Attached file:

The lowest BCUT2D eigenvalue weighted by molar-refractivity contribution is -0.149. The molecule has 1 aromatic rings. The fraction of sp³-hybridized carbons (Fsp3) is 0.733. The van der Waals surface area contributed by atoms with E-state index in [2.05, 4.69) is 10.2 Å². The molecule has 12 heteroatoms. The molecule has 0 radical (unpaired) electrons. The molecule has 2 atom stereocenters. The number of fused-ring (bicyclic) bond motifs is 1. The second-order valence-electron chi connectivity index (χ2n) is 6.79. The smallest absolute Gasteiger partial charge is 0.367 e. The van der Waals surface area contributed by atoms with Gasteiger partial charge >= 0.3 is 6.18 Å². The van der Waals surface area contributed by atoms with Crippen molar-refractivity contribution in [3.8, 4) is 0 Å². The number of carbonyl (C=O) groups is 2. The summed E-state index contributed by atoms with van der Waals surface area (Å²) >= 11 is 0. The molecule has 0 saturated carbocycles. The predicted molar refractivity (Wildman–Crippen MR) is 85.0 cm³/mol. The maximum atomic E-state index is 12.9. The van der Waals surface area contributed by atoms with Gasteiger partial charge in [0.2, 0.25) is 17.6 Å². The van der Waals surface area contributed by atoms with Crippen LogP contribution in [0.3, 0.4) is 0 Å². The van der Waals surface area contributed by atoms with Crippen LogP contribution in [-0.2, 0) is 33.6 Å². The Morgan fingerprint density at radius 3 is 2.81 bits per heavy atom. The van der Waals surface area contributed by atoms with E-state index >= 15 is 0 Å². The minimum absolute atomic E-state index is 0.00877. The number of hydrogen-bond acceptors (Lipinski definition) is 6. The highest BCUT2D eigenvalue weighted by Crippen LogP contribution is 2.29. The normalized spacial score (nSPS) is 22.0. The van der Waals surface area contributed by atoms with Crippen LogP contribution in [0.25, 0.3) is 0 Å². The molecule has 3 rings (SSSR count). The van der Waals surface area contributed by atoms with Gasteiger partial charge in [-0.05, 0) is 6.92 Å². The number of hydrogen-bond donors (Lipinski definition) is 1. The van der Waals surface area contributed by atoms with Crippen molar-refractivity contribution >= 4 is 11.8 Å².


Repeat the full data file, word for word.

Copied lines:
The lowest BCUT2D eigenvalue weighted by molar-refractivity contribution is -0.149. The molecule has 1 aromatic rings. The fraction of sp³-hybridized carbons (Fsp3) is 0.733. The van der Waals surface area contributed by atoms with E-state index in [2.05, 4.69) is 10.2 Å². The molecule has 12 heteroatoms. The molecule has 0 radical (unpaired) electrons. The molecule has 2 atom stereocenters. The number of fused-ring (bicyclic) bond motifs is 1. The second-order valence-electron chi connectivity index (χ2n) is 6.79. The smallest absolute Gasteiger partial charge is 0.367 e. The van der Waals surface area contributed by atoms with Gasteiger partial charge >= 0.3 is 6.18 Å². The van der Waals surface area contributed by atoms with Crippen molar-refractivity contribution in [3.8, 4) is 0 Å². The number of carbonyl (C=O) groups is 2. The summed E-state index contributed by atoms with van der Waals surface area (Å²) >= 11 is 0. The molecule has 0 saturated carbocycles. The predicted molar refractivity (Wildman–Crippen MR) is 85.0 cm³/mol. The maximum atomic E-state index is 12.9. The van der Waals surface area contributed by atoms with Gasteiger partial charge in [0.2, 0.25) is 17.6 Å². The van der Waals surface area contributed by atoms with Crippen LogP contribution in [0.3, 0.4) is 0 Å². The van der Waals surface area contributed by atoms with Crippen LogP contribution in [-0.2, 0) is 33.6 Å². The Morgan fingerprint density at radius 3 is 2.81 bits per heavy atom. The van der Waals surface area contributed by atoms with E-state index >= 15 is 0 Å². The minimum absolute atomic E-state index is 0.00877. The number of hydrogen-bond acceptors (Lipinski definition) is 6. The highest BCUT2D eigenvalue weighted by Crippen LogP contribution is 2.29. The normalized spacial score (nSPS) is 22.0. The van der Waals surface area contributed by atoms with Crippen LogP contribution in [0.25, 0.3) is 0 Å². The molecule has 3 rings (SSSR count). The van der Waals surface area contributed by atoms with Gasteiger partial charge in [-0.05, 0) is 6.92 Å². The number of hydrogen-bond donors (Lipinski definition) is 1. The van der Waals surface area contributed by atoms with Crippen molar-refractivity contribution >= 4 is 11.8 Å².